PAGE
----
Oculus VR was already big before Facebook bought the virtual reality headset maker for $2 billion. A resurrection of dead technology from the 1990s, Oculus Rift had previously been branded as a gaming device, but with Facebook's acquisition VR's progression into the digital world in general has been accelerated.
"Oculus has the potential to be the most social platform ever," said Mark Zuckerberg in a call to Facebook's investors, while his announcement post painted a picture of the world donning headsets to watch tennis, study in classrooms and consult with doctors.
Facebook sees Oculus Rift as a chance to profoundly transform communication, and to the gaming industry it's a generational leap in electronic entertainment. But there's more to virtual reality. It's as much a creative tool for designers and architects, as it is a new medium for designers to explore, and a close and personal way of experiencing the creations of others.
And good god it's difficult to explain why to anyone who hasn't tried modern virtual reality devices. Rewinding to the Game Developers Conference, held in San Francisco just last week, Sony neatly illustrated this fact in its reveal of its own prototype virtual reality gaming headset, Project Morpheus.
Sony's president of worldwide studios, Shuhei Yoshida, called the peculiarly powerful effect of being sensorily immersed in virtual reality "presence", acknowledging just how hard it is to relate its effect of "being there". Seeing it formatted in double vision on YouTube doesn't cut it at all.
Outwardly you look dorky, with a bulky headset strapped to your head, swinging it around to see things that aren't really there. But inwardly the experience is remarkable, your virtual gaze mapped exactly and immediately to your real one. The ability to crane around obstacles, lean close to study objects or track an enemy starfighter as it loops over your cockpit is enveloping. And it clearly has further application than games.
At its Morpheus announcement, Sony saw it complementing Google's ongoing 3D interiors mapping project Indoor Maps, which allows you to sample hotels and shops before you visit. Indeed, Oculus Rift has already been used for a sort of viral tourism from its earliest demos, taking users on a visit to Tuscany, Jerry Seinfeld's apartment, and the EUseum, a virtual gallery that presents high resolution paintings to study.
It therefore isn't much of a leap to seeing it being used as an architectural visualisation tool, something that both architects and technologists have actually been exploring since virtual reality's advent. Importing from CAD into 3D game engines like Unity is relatively easy, allowing companies like Arch Virtual to spring up to offer walkthroughs of prospective projects along with environments for military training, medical simulations and advertising.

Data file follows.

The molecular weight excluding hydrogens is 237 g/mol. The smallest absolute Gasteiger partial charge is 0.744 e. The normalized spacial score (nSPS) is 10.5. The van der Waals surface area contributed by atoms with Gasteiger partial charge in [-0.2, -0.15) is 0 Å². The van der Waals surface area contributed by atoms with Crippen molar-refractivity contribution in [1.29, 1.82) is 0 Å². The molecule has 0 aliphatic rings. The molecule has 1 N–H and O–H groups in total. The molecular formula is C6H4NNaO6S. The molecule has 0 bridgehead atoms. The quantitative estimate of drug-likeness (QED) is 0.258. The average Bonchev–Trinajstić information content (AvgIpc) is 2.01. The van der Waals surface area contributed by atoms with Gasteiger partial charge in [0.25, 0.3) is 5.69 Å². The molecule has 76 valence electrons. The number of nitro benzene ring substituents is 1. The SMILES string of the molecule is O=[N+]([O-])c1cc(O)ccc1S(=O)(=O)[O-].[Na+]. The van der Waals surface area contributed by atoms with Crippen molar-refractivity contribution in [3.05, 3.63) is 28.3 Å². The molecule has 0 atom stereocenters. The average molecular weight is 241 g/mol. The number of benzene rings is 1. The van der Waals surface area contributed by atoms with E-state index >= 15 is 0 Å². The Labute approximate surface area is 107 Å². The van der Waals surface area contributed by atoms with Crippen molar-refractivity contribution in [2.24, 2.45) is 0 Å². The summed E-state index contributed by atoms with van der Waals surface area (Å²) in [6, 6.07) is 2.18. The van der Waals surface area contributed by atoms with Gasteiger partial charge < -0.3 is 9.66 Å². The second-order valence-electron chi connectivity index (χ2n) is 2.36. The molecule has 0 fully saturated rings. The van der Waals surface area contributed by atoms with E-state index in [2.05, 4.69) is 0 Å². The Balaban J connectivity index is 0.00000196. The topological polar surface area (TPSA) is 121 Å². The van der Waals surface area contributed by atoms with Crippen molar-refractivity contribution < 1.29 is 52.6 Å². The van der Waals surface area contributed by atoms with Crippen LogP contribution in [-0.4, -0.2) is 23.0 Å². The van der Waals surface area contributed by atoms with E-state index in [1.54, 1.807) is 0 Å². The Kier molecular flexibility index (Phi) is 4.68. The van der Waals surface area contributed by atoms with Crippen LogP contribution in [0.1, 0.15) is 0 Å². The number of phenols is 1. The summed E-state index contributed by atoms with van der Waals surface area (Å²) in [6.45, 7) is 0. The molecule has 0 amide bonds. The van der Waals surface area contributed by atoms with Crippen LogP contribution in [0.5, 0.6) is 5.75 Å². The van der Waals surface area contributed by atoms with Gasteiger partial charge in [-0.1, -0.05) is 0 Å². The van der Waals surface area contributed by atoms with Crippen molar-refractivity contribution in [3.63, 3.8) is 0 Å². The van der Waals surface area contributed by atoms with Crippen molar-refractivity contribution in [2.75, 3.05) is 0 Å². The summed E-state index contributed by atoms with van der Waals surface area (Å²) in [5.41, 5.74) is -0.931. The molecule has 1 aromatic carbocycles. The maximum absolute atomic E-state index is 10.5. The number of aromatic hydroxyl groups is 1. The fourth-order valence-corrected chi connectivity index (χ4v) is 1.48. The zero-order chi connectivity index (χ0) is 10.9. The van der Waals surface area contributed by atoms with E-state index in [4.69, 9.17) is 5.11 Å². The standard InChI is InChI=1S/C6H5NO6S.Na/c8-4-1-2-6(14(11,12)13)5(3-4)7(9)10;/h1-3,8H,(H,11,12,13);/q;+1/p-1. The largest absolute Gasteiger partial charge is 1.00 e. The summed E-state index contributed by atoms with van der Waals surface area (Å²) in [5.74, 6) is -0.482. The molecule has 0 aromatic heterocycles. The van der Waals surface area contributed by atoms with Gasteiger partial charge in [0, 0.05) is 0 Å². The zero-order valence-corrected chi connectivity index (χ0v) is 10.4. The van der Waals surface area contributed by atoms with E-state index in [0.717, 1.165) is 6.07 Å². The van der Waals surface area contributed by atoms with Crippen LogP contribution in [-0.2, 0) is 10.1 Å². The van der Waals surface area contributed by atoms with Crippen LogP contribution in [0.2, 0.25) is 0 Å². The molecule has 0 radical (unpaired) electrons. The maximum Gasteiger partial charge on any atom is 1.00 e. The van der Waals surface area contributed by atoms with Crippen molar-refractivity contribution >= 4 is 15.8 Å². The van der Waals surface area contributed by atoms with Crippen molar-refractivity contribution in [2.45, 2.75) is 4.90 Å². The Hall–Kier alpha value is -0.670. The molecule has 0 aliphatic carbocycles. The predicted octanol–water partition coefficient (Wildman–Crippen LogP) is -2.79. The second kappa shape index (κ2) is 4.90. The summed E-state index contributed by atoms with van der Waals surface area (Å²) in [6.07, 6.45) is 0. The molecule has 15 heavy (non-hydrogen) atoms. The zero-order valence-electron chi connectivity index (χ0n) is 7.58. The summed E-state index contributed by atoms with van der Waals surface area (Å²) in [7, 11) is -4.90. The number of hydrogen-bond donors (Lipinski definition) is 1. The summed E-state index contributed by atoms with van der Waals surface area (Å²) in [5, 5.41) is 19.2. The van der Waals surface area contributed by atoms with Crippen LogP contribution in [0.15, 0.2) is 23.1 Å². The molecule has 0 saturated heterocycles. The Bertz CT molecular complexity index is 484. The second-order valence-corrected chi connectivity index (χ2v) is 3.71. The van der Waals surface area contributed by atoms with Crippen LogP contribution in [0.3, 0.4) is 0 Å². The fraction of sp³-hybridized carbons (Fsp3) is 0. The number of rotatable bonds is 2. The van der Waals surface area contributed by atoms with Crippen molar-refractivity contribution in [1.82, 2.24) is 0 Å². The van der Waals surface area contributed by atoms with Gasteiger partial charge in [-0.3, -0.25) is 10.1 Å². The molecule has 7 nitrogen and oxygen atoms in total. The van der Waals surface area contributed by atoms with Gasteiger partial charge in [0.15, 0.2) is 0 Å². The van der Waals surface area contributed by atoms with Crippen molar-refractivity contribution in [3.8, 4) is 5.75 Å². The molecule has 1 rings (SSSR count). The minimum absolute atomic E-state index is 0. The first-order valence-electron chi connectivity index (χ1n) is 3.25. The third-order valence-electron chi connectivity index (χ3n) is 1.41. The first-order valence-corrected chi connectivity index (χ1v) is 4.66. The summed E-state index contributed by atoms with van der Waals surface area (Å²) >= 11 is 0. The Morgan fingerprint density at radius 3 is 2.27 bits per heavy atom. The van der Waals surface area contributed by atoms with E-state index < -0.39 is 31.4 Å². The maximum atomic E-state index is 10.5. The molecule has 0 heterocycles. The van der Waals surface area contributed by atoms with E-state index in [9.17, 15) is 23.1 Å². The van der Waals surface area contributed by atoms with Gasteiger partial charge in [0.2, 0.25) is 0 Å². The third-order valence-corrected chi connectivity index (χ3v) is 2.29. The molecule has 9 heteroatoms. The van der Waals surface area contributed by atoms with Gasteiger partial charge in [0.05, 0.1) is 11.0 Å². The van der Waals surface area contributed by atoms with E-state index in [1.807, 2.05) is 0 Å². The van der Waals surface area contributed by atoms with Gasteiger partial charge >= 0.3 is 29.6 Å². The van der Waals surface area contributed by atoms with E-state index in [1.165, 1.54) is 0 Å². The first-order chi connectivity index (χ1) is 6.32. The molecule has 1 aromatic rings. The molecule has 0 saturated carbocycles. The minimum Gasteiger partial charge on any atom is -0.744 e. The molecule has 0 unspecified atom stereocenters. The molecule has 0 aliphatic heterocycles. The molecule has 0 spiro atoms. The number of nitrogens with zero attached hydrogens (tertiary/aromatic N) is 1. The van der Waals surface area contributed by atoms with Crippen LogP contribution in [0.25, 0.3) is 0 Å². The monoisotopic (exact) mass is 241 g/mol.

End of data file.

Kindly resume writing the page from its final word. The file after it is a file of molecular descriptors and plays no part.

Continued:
Instead of the all too familiar glossy render, with virtual reality you get to examine the details: the weight of a wall, the expanse of a void, the shifting sightline as you freely move across an aperture. Clients can experience their commission before they sign instead of just pore over abstract plans.
There are applications in product design, too. Ford uses virtual reality to sample new car designs, allowing the chance to inspect an interior from the perspective of the driver or passengers. Ford argues that it allows the company to assess designs far earlier in the process than before, from material finishes to colour schemes, in different light conditions and environments.
As well as sampling designed objects and spaces, virtual reality also has an application in creating them, whether in CAD or ZBrush, breaking beyond the perceptive confines of 2D displays. As an idea of how easy the new generation of virtual reality software and hardware makes manipulation of objects in 3D space, there's MakeVR. It uses wireless motion controllers similar to those popularised by Nintendo for its Wii console to make interaction seamless. Shorn of the complex menus found in a lot of design software, virtual reality helps to democratise 3D design – in terms of skills and knowledge if not financially. Spool the 3D models out to a 3D printer and production is further pressed into the hands of the many.
On the other hand, it's possible to use 3D sensors like Microsoft's Kinect to map fully textured environments or objects for use in virtual reality. Through a confluence of breaking technologies, 3D as a medium for creatives to work in has become a reality.
There are many hurdles ahead. A major one is that virtual reality in its current iteration is insular, highjacking your senses and removing you from the real world. Whether you're in a living room or a studio, you don't get to share glances with those around you. Moreover, wearing a headset for extended periods is less than comfortable and has a tendency to make people fall over. Aside from its weight (which isn't exactly heavy but it's an unaccustomed bulk), nausea and dizziness can result from a lag between head movement and seeing the result, how quickly the screen refreshes and the speed at which things are moving in the virtual space.
But still, Facebook's just bet $2 billion on virtual reality, a discarded tech from the mid 1990s, finally making a comeback. We've experienced enough Hollywood visualisations of a computer-vision based future, and increasingly the confines of the 2D – and even 3D – TV screen are becoming suffocating, failing to express the richness of the virtual things and places that creatives are making. Virtual reality might be yesterday's future, but that isn't making it feel any less fresh.
Alex Wiltshire is a video game consultant, with clients including London's V&A Museum. He was editor of Edge Magazine until 2013 and has written for a wide range of publications including Icon, The New Statesman, PC gamer, Eurogamer, Design Week and Architects Journal.
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